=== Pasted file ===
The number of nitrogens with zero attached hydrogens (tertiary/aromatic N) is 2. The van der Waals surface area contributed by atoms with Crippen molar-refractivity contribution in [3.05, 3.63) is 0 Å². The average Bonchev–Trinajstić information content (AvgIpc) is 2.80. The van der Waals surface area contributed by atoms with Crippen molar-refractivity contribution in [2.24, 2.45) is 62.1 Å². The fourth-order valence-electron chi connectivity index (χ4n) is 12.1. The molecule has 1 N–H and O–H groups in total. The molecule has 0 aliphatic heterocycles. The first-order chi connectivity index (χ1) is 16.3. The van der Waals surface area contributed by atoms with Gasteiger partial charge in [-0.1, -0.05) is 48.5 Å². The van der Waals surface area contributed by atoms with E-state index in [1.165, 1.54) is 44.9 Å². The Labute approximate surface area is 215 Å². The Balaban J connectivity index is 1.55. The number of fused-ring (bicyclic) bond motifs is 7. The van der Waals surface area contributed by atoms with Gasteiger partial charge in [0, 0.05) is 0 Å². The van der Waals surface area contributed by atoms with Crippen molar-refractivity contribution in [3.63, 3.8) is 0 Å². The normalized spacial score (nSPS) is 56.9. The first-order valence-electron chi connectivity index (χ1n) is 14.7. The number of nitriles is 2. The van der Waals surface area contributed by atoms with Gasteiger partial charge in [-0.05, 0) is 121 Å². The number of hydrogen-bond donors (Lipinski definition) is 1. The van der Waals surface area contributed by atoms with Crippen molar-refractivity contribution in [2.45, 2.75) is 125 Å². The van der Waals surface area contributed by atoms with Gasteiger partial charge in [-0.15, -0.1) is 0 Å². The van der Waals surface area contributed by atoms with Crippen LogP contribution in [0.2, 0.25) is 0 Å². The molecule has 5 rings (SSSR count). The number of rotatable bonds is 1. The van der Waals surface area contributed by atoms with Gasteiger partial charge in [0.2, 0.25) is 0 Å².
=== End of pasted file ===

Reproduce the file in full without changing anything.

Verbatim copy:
The number of nitrogens with zero attached hydrogens (tertiary/aromatic N) is 2. The van der Waals surface area contributed by atoms with Crippen molar-refractivity contribution in [3.05, 3.63) is 0 Å². The average Bonchev–Trinajstić information content (AvgIpc) is 2.80. The van der Waals surface area contributed by atoms with Crippen molar-refractivity contribution in [2.24, 2.45) is 62.1 Å². The fourth-order valence-electron chi connectivity index (χ4n) is 12.1. The molecule has 1 N–H and O–H groups in total. The molecule has 0 aliphatic heterocycles. The first-order chi connectivity index (χ1) is 16.3. The van der Waals surface area contributed by atoms with Gasteiger partial charge in [-0.1, -0.05) is 48.5 Å². The van der Waals surface area contributed by atoms with E-state index in [1.165, 1.54) is 44.9 Å². The Labute approximate surface area is 215 Å². The Balaban J connectivity index is 1.55. The number of fused-ring (bicyclic) bond motifs is 7. The van der Waals surface area contributed by atoms with Gasteiger partial charge in [0, 0.05) is 0 Å². The van der Waals surface area contributed by atoms with Crippen molar-refractivity contribution in [3.63, 3.8) is 0 Å². The normalized spacial score (nSPS) is 56.9. The first-order valence-electron chi connectivity index (χ1n) is 14.7. The number of nitriles is 2. The van der Waals surface area contributed by atoms with Gasteiger partial charge in [-0.05, 0) is 121 Å². The number of hydrogen-bond donors (Lipinski definition) is 1. The van der Waals surface area contributed by atoms with Crippen molar-refractivity contribution in [2.45, 2.75) is 125 Å². The van der Waals surface area contributed by atoms with Gasteiger partial charge in [-0.15, -0.1) is 0 Å². The van der Waals surface area contributed by atoms with Crippen LogP contribution in [0.2, 0.25) is 0 Å². The molecule has 5 rings (SSSR count). The number of rotatable bonds is 1. The van der Waals surface area contributed by atoms with Gasteiger partial charge in [0.2, 0.25) is 0 Å².